Can $20 buy happiness?

How far will $20 go in Singapore? A social experiment with a sprinkle of creativity and a touch of kindness.
Can $20 buy happiness?

What's the best you can do with $20? That was a question I asked myself the other day.

I decided to conduct a social experiment: What would happen if I took $20 and used it to creatively benefit 10 people?

Here is what I found:

On the first day of the challenge, little Ella, my youngest daughter, happened to walk past an SPCA collection box. "Pleeeeease, can we give the sick doggies and cats some money?" she importuned.

"Ok," said I, "here's $2."


To be honest, it felt like a failure. Pretty unoriginal. Devoid of creativity. No direct human contact.

The next day, I came across a teenage, mentally disabled girl in a wheelchair selling tissues in Raffles Place - the heart of Singapore commerce.

I watched her. No one stopped.

"Hello," said I. "I'd like some tissues." A look of pure joy overtook her face. It seemed like I made her day. She certainly made mine. My heart was melted. "Two bucks well spent," a voice inside me said.

Not exactly an original act, but more thoughtful than the last. Two down.

Our neighbours babysit a child not their own so that the mother, a single parent, can get to work each day.

"Wouldn't it be great," the voice within suggested "if that little guy could have an ice-cream while he waited for his mum?"

Two dollars and a 10-minute walk to the shop later, I was knocking on the neighbour's door with a fast-melting ice-cream. He answered. If the plan was to instil instant delight, it worked.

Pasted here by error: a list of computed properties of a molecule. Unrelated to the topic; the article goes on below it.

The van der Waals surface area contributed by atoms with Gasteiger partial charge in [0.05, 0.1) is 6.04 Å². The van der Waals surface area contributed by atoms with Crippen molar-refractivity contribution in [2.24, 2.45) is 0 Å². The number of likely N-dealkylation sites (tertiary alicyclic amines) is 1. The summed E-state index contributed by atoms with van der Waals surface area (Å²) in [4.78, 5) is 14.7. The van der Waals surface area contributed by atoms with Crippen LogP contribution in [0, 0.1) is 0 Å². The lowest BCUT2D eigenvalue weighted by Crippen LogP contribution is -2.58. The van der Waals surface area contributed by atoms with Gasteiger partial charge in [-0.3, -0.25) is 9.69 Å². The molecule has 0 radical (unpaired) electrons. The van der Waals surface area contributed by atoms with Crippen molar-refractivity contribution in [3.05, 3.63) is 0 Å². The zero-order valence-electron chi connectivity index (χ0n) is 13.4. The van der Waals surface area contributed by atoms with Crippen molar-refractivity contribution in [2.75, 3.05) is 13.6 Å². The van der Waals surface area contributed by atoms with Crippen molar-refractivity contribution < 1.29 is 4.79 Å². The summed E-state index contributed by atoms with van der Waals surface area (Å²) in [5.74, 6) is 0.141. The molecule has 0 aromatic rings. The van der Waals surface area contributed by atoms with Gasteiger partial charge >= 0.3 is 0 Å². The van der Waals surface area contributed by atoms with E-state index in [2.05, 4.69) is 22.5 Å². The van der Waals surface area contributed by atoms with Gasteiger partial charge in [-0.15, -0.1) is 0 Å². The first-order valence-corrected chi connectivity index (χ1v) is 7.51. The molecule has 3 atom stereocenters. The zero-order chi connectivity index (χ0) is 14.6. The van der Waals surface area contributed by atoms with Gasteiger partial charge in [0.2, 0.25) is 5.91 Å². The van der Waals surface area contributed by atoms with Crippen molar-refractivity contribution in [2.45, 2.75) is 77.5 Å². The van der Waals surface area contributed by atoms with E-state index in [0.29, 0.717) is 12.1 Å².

His eyes lit up as big as saucers. "Thank you!" he managed to say without breaking eye-contact with the ice-cream.

"Pleasure." And I meant it.

A few days later, I walked past our neighbourhood vending machine. Imagine if they dispensed free drinks? I wrapped a $2 bill inside a yellow note and scribbled: "Kindness reproduces itself. Have two free drinks." I stuck it on the machine in full public view.

The fifth was on a Friday morning.

It is my Friday weekly treat to buy a donut before work. When I got to the till there was one other patron behind me in the queue - a complete stranger. She held a single chocolate donut. She looked like she'd had a long week.

"Here's $2 extra," I said to the cashier. "For that lady's donut." I pointed to her with my thumb. He stammered. I gave him a wink and walked off.

The sixth was a curry puff I bought for the lady who cleans our office washrooms. She's there before 7am every day, and always with a smile. No one more deserving of a curry puff, I thought.

The seventh went to one of the secretaries. Coincidentally, she was $2 short in repaying her friend a lunch debt. I over-heard the conversation. I sprung to my feet.

"I was born to repay this for you," I explained. Serendipity. A $2 need met a man on a $2 mission.

The eighth $2 paid for the stamp and envelope of the letter I wrote to the branch manager of my bank, commending in the highest possible terms the employee who served me so excellently.

The ninth paid for a giant cookie to thank a secretary in our office who printed some documents for me above and beyond the call of duty.

The tenth, well the tenth is maybe the moral of this story.


Just as I was wondering what effect a campaign of random acts of kindness would do, my oldest daughter piped up.

"Hey dad, remember when you put that money in the vending machine so that someone would get a free drink?"


"Well," the 9-year old continued out the blue, "I'd like to spend some of my pocket money and do the same thing at our vending machine at school."

I think it's true that kindness reproduces itself.

"Tell you what, Anna," I paused with a happy sigh.

"I happen to have $2 here. Save your pocket money for another person, another day. Go and buy someone a drink. This way we'll be able to pay for two, and not one, free drinks. It might even lead to more."



Debasmita Dasgupta